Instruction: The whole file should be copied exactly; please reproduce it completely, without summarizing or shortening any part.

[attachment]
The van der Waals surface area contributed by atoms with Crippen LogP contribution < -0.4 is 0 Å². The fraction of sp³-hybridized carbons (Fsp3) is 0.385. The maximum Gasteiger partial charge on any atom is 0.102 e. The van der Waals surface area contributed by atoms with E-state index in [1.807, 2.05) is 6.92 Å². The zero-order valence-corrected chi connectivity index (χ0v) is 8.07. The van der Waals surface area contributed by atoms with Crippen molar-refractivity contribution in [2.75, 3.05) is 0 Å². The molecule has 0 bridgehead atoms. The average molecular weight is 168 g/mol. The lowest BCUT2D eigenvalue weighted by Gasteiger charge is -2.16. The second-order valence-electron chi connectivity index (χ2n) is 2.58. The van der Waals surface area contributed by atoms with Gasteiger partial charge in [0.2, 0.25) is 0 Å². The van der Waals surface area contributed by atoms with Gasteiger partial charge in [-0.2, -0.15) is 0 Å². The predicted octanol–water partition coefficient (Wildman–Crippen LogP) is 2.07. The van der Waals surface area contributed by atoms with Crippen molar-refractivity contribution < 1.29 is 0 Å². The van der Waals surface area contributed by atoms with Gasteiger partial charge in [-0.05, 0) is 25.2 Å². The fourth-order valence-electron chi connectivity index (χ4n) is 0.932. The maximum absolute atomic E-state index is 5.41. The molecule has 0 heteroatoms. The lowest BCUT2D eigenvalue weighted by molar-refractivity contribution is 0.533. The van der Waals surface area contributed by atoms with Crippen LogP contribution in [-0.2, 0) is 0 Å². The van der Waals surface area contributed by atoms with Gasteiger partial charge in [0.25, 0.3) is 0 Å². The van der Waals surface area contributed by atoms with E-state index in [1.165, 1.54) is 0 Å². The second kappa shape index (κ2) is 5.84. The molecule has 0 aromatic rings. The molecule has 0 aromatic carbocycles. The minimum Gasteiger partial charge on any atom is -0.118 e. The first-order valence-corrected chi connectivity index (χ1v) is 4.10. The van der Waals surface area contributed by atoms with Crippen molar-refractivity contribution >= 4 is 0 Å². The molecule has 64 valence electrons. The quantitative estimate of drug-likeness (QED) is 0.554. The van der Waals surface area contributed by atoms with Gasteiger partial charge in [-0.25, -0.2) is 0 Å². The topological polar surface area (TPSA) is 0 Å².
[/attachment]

The van der Waals surface area contributed by atoms with Crippen LogP contribution < -0.4 is 0 Å². The fraction of sp³-hybridized carbons (Fsp3) is 0.385. The maximum Gasteiger partial charge on any atom is 0.102 e. The van der Waals surface area contributed by atoms with E-state index in [1.807, 2.05) is 6.92 Å². The zero-order valence-corrected chi connectivity index (χ0v) is 8.07. The van der Waals surface area contributed by atoms with Crippen molar-refractivity contribution in [2.75, 3.05) is 0 Å². The molecule has 0 bridgehead atoms. The average molecular weight is 168 g/mol. The lowest BCUT2D eigenvalue weighted by Gasteiger charge is -2.16. The second-order valence-electron chi connectivity index (χ2n) is 2.58. The van der Waals surface area contributed by atoms with Gasteiger partial charge in [0.2, 0.25) is 0 Å². The van der Waals surface area contributed by atoms with Gasteiger partial charge in [-0.2, -0.15) is 0 Å². The predicted octanol–water partition coefficient (Wildman–Crippen LogP) is 2.07. The van der Waals surface area contributed by atoms with Crippen molar-refractivity contribution < 1.29 is 0 Å². The van der Waals surface area contributed by atoms with Gasteiger partial charge in [-0.05, 0) is 25.2 Å². The fourth-order valence-electron chi connectivity index (χ4n) is 0.932. The maximum absolute atomic E-state index is 5.41. The molecule has 0 heteroatoms. The lowest BCUT2D eigenvalue weighted by molar-refractivity contribution is 0.533. The van der Waals surface area contributed by atoms with Crippen LogP contribution in [-0.2, 0) is 0 Å². The van der Waals surface area contributed by atoms with Gasteiger partial charge in [0.25, 0.3) is 0 Å². The van der Waals surface area contributed by atoms with E-state index in [1.165, 1.54) is 0 Å². The second kappa shape index (κ2) is 5.84. The molecule has 0 aromatic rings. The molecule has 0 aromatic carbocycles. The minimum Gasteiger partial charge on any atom is -0.118 e. The first-order valence-corrected chi connectivity index (χ1v) is 4.10. The van der Waals surface area contributed by atoms with Crippen molar-refractivity contribution >= 4 is 0 Å². The molecule has 64 valence electrons. The quantitative estimate of drug-likeness (QED) is 0.554. The van der Waals surface area contributed by atoms with Gasteiger partial charge in [-0.25, -0.2) is 0 Å². The topological polar surface area (TPSA) is 0 Å².